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Telecommunications services, including Multi-Protocol Label Switching (MPLS), Ethernet, and Internet access, are becoming even more critical because the way employees work is changing dramatically
For most medium to large enterprises, MPLS has become the de-facto standard for site-to-site connectivity. A whopping 74% of Nemertes research participants say their companies are using MPLS in their WANs. The move to adopt has accelerated quickly, with an increase of more than 175% in a little more than two years.
Why the move to MPLS? There are three key reasons:
- To provide guaranteed performance for real-time, IP-based applications such as voice and video
- To flatten networks away from hub and spoke designs
- To save money
Of these three, the any-to-any architecture and support for IP quality of service optimization were most important for justifying an MPLS migration.
MPLS CoS and effect
Operating numerous, separate networks for voice, data, video and other applications is not an innovative approach towards an effective communications infrastructure. Forty-eight percent of organizations run at least three traffic types—typically voice, data and video—over their MPLS WANs and use both internal and provider-provisioned class-of-service to prioritize different application types to meet performance requirements. Besides the three main traffic types, other applications on MPLS include imaging, streaming audio, and streaming video. The remaining 52% run either two traffic types (typically voice and data), or one (just data).
With most organizations running multiple traffic types, you would expect the majority are taking advantage of MPLS class of service (CoS) services. But, the reality is that only half do. Instead, they rely on the traffic-management capabilities provided by WAN optimization products rather than CoS offerings from their MPLS providers.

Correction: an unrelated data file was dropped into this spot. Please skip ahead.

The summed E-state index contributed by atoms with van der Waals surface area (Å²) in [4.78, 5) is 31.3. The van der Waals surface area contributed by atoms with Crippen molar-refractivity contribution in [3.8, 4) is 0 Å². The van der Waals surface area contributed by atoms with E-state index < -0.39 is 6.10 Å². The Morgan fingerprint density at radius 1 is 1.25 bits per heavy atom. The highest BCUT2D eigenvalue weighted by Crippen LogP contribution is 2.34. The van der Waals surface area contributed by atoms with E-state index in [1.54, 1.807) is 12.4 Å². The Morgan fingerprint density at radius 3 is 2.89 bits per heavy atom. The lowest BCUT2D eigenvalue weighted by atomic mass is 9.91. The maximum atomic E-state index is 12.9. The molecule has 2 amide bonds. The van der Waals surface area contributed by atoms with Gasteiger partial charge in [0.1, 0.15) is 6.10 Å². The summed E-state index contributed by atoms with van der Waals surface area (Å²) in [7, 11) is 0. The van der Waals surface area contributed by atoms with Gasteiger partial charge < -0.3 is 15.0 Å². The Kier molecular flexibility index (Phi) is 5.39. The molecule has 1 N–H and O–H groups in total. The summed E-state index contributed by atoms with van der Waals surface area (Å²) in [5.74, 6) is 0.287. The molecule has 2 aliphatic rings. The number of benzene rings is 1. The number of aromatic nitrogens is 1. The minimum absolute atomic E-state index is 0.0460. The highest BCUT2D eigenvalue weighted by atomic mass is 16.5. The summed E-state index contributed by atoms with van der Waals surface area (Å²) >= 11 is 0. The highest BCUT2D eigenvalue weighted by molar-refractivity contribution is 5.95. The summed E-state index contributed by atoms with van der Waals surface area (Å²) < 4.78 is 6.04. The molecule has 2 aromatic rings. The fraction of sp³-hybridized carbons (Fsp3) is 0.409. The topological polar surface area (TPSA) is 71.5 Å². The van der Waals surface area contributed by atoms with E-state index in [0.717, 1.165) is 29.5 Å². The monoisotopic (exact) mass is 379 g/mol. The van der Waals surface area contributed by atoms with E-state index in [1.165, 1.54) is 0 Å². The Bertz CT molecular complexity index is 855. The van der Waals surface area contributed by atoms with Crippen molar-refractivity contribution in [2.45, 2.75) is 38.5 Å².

Migration to MPLS reduces the cost of WAN bandwidth, with IT practitioners on average reporting a 17% drop in the cost of bandwidth as a result of MPLS. But many roll those savings into additional bandwidth to support new applications.
Ethernet services take flight
Ethernet adoption is also on the rise, and telecommunications service providers are delivering via three approaches:
- As an access technology for Layer-3 MPLS services
- As a point-to-point Layer-2 service
- As a point-to-multipoint Layer-2 service (often branded as Virtual Private LAN Service, or VPLS)
It is the second and third scenarios that are gaining in interest from those looking to reduce network-operating costs, gain control over routing architectures, and/or support non-IP protocols. Organizations are actively deploying Ethernet services, with 53% using and 9% planning to deploy this year.
Network staffs typically implement Ethernet to supplement rather than replace Layer-3 MPLS services. Enterprises deploy Ethernet in metropolitan areas to connect large facilities to each other and to data centers, as well as between data centers separated by a large distance (using VPLS services).
The biggest attraction to Ethernet is cost, as it's often a fraction of the cost of alternatives such as leased lines. Another rationale is flexibility to support non-IP protocols, such as custom applications for monitoring systems or internal applications, as well as the desire to maintain control over enterprise routing protocols.
Network managers say the biggest limiting factor in their use of Ethernet isn't technical. It's the availability of Ethernet services. The lack of Ethernet services from Tier-1 providers has led some to deploy services from emerging providers such as Cogent Communications, Reliance Globalcom (formerly Yipes), and Time Warner Telecom.
SIP trunking also has gained interest, as 53% percent of organizations are using, planning to use, or evaluating the services. SIP trunking has significant potential to reduce telecommunications costs and improve service flexibility. It eliminates the need for on-premises gateways that connect enterprise telephony systems with the Public Switched Telephone Network (PSTN), essentially moving the gateway into the carrier network.
Access between the carrier network and the enterprise telephony system is via a direct SIP connection. By leveraging SIP trenching, organizations can reduce PSTN access costs by 20% to 60%. They also can take advantage of emerging services to enable incoming and outgoing call routing based on policies or call load, and they can use virtual number services to provide local dial-in numbers outside of operating regions.